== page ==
The University of Guelph has received $2 million from the E.P. Taylor Equine Research Fund to support clinical research in the health and performance of racehorses. The announcement was made during the second annual Equi-Challenge Aug. 27, which brings together some of Canada's most notable equestrians.
“This generous gift is an investment in the future of the equine industry and the future of the Ontario Veterinary College,” said president Alastair Summerlee. “We'll be creating and disseminating new knowledge through research and teaching at OVC, helping the equine industry grow and prosper.”
Currently there are more than one million horses in Canada, with nearly half of them in racing and breeding. The equine industry generates $3.5 billion a year in Canada, including $1 billion annually in Ontario with its more than 6,600 equine farms.
“The E.P. Taylor Equine Research Fund was established to honour the enormous contributions of E.P. Taylor to the horse racing industry in Canada and indeed, worldwide,” said longtime trustee Robert McMartin. “This donation marks our belief in Guelph and its vision to build a centre of excellence for equine performance and reproduction. We believe clinical research is an essential part of this vision."
The E.P. Taylor Equine Research Fund has been supporting graduate student and faculty research conducted through the University, OVC and Equine Guelph (a partnership between U of G and the equine industry) since the mid-1970s. It has sponsored more than 100 research projects that are central to the health and well-being of horses, from studies on debilitating diseases in foals to preventing pregnancy failures in brood mares and research on respiratory ailments.
“We take this latest gift as a vote of confidence that we are on the right track with our plans to support and improve the health and performance of Ontario's race horses,” said OVC Dean Elizabeth Stone. “This donation will help fund unprecedented new research and allow our equine experts to advance and improve equine medicine, surgery and husbandry. It will significantly impact the well-being of racehorses and the racing industry and will generate a lasting legacy in the name of E.P. Taylor.”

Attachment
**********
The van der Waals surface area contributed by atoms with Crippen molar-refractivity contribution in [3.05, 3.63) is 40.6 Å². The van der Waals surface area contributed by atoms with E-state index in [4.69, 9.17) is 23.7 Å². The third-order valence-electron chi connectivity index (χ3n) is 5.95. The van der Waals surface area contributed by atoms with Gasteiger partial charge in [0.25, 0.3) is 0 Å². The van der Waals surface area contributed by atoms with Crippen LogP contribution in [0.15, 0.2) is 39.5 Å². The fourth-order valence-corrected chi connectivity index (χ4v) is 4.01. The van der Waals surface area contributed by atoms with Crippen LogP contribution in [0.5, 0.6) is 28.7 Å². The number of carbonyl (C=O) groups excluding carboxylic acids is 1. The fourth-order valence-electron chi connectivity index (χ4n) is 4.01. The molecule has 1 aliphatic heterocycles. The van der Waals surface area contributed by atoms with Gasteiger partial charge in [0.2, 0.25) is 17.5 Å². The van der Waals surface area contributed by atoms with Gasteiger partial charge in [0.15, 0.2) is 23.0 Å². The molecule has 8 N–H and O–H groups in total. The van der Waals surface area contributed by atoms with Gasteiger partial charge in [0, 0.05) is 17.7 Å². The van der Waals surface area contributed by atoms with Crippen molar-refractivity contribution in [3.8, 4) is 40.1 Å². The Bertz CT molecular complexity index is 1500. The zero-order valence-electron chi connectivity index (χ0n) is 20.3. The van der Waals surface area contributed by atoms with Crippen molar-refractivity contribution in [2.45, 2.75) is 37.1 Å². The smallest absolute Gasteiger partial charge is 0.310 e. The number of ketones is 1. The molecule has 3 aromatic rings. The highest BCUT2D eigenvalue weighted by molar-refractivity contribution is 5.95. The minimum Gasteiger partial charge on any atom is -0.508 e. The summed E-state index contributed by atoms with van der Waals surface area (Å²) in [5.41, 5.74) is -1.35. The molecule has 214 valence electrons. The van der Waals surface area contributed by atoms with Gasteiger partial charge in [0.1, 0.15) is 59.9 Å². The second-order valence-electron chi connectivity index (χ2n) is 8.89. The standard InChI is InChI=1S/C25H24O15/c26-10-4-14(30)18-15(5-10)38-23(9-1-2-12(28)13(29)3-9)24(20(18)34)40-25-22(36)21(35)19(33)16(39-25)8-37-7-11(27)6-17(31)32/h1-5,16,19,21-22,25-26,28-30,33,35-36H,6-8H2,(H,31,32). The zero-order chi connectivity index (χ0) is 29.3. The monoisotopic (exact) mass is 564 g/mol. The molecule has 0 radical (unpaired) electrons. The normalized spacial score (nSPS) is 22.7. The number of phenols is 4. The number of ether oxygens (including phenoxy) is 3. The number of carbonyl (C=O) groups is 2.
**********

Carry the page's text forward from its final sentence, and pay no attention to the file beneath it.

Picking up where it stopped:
Results of the University's equine performance research will be put into practice at a new Equine Sports Medicine and Reproduction Centre being planned for the U of G campus. Proceeds from the annual Equi-Challenge are going to help build the facility.
The centre will focus on application of the latest discoveries, including those made possible by the E.P. Taylor gift. It will offer direct access to top equine specialists and the latest technologies and help attract top students and veterinarians interested in equine research.
Services will include advanced gait, respiratory and cardiovascular evaluation, and cutting-edge diagnostics for performance and health. The reproduction facility will offer sophisticated services such as fertility evaluation, artificial insemination, and embryo transfer.
The new centre is part of the University's multi-year plan to enhance existing OVC facilities and services.